Students talkcultural conflicts

by Douglas Rojas

University students and members of the University community gathered Saturday on the St. Paul campus to discuss cultural differences at the 10th Intercultural Encounters conference.
About 105 people participated in this year’s conference, focusing on cultural conflict within American communities. In a series of workshops, participants addressed issues of cross-cultural communication and class conflict. Sessions also explored tools to facilitate discussions to come to an understanding of cultural differences.
“We are not trying to solve the world in one day,” said Barbara Kappler, an intercultural trainer with the International Student and Scholar Services. She said the conference would be a success if people left with new ideas and a commitment to keep talking about the issues raised.
The conference has been held 10 times since 1990. Organizers seek responses from participants to plan the next event, sometimes leading to several conferences in one year. Past conferences have included opportunities for activism, such as renovating low-income housing in the nearby St. Paul community.
But feedback from conference-goers led to this year’s emphasis on improving interpersonal communication rather than on direct activism.
“We wanted to model how people approach conflict,” Kappler said. However, she added, bringing together the concerns of diverse communities can be a very challenging task. Not only do different communities face many kinds of conflicts, they have different ways of resolving problems.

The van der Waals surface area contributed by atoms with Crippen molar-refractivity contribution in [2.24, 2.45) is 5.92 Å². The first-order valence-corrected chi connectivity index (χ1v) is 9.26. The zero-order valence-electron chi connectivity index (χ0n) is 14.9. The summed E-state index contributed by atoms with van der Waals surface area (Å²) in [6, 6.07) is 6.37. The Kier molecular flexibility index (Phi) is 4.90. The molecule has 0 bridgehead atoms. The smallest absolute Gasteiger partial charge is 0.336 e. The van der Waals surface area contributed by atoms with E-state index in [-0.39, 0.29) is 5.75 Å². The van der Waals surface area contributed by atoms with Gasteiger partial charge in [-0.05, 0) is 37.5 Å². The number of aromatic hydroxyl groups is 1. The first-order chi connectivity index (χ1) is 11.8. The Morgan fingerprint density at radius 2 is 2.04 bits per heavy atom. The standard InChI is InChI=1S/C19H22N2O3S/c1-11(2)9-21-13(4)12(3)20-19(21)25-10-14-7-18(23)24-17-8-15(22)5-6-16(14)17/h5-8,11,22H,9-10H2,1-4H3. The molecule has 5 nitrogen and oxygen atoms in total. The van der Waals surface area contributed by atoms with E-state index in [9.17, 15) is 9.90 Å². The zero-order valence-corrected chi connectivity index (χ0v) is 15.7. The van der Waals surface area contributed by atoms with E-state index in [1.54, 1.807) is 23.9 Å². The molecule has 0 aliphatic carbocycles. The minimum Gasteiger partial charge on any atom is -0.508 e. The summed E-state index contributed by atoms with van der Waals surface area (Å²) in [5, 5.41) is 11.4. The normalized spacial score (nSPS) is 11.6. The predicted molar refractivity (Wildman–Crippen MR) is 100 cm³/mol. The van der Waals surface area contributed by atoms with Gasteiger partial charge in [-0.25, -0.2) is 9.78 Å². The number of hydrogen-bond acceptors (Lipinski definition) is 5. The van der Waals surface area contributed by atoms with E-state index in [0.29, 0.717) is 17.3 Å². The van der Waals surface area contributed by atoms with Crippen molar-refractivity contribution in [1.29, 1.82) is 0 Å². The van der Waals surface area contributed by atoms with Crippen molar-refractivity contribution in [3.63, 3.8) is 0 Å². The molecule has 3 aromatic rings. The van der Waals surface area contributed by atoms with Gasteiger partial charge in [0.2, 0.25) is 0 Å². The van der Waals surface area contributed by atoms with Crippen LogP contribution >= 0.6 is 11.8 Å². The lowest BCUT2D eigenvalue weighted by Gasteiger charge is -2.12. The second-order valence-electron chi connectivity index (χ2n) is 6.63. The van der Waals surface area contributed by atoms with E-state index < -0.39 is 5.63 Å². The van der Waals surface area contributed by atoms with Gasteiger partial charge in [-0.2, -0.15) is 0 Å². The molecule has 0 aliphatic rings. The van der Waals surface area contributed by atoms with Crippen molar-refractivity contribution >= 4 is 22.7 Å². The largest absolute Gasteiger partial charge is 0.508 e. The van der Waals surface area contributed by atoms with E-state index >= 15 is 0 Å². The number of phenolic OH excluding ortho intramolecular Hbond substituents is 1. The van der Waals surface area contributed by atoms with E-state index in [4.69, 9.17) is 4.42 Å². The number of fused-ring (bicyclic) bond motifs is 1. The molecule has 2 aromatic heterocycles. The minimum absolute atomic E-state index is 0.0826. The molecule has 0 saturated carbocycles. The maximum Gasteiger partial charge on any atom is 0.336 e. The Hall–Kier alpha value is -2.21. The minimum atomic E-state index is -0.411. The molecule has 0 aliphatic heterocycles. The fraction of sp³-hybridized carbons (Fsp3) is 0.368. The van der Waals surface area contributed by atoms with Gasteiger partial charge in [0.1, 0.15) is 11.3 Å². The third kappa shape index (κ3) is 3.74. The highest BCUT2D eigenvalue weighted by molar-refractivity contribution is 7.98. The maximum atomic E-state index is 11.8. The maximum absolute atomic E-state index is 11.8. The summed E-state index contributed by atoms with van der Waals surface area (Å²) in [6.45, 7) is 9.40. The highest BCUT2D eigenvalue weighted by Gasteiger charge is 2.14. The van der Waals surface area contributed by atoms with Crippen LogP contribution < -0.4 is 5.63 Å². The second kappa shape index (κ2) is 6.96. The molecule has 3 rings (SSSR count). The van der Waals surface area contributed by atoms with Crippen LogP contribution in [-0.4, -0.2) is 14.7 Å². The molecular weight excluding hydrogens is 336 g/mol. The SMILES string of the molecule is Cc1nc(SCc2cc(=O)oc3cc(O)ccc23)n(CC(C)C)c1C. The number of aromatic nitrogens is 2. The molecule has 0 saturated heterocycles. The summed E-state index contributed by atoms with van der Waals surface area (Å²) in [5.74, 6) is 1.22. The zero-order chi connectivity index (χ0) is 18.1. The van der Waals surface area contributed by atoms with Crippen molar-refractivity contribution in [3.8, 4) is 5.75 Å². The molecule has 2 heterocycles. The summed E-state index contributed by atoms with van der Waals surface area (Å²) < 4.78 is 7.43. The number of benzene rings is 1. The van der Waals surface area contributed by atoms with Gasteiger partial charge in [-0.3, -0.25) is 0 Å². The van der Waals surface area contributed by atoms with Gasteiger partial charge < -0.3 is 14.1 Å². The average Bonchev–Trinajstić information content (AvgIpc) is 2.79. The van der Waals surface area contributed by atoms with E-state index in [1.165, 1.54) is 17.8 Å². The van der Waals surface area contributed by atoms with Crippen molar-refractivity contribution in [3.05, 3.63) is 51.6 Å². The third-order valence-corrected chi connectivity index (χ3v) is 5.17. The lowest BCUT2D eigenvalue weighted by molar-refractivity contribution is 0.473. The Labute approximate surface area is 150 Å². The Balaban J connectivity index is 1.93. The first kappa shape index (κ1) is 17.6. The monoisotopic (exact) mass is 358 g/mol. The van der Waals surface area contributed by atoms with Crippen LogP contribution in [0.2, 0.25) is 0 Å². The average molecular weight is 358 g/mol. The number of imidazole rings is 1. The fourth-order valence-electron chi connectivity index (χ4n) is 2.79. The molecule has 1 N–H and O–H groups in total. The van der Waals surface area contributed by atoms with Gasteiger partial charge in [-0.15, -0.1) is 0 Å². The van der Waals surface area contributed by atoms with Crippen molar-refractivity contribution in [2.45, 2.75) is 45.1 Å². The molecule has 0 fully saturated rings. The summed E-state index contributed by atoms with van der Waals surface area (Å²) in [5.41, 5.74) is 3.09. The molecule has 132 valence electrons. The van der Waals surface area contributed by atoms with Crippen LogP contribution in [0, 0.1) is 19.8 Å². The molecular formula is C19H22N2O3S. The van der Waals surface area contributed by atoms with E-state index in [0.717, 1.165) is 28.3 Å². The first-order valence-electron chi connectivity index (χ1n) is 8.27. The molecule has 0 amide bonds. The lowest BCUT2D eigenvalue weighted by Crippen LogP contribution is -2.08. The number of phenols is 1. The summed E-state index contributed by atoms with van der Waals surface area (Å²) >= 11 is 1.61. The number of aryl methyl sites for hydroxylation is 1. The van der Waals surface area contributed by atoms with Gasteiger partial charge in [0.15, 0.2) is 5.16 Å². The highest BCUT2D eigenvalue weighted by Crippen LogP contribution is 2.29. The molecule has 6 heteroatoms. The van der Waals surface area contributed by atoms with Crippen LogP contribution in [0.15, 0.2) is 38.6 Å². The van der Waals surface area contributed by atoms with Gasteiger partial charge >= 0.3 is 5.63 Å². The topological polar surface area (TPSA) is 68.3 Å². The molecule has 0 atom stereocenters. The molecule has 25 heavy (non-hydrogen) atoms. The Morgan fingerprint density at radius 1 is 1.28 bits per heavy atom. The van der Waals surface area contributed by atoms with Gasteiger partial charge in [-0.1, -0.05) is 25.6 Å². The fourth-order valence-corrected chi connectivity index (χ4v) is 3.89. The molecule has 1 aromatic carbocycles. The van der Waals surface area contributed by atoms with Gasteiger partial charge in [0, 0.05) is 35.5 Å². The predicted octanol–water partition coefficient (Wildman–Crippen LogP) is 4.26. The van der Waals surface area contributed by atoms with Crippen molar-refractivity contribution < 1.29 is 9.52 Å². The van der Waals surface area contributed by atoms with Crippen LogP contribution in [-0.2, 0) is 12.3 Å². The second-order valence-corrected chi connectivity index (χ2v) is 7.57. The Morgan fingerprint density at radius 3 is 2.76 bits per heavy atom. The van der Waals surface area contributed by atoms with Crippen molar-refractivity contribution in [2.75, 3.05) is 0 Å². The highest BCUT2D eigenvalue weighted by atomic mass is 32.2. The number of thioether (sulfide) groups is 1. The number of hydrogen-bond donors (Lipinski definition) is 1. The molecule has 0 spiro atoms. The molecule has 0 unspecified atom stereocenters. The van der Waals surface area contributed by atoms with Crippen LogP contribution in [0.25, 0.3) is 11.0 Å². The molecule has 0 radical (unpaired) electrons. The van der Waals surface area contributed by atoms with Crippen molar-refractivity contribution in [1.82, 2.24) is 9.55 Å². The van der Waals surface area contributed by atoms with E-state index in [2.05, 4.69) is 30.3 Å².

Cultural conflicts, said Tex Ostvig, an adviser for New Student Programs and a conference workshop leader, can always lead to new insights and positive experiences. Still, he said, people need to define for themselves what community means.
“Without having a sense of community, you don’t have an idea of what conflict is,” Ostvig said.
At the University, international students tend not to participate in organizations other than international student programs, said Gabi Schmiegel, a foreign student adviser for international student services. Therefore, American and international students don’t interact much with each other.
“Events like this can build bridges between both groups,” Schmiegel said.
This kind of conference is particularly important in multicultural societies like the United States, said Christine Soudaly, a junior in international relations.
“We have to find effective ways to communicate and avoid conflict,” Soudaly said. “People concentrate on differences rather than on similarities.”
One of the workshops focused on class conflict and how society drives people to seek higher positions and more money. Participants were divided into groups to compete for a $100 prize by dividing points among themselves.
Some gave away their points to an individual who started with more points, hoping that the individual winner would divide the prize evenly. Others sought to share the points evenly.
In the end, it didn’t matter, because there was no award. The game’s organizers were trying to prove a point.
“I felt pressure to win,” Soudaly said. “It made you think on what society is like.”
Organizers also incorporated music and art to demonstrate some of the conference’s goals. The a cappella vocal ensemble, Signature, and the Ecuadorian folk music group, Ingapirca, blended modern gospel and jazz with traditional South American music.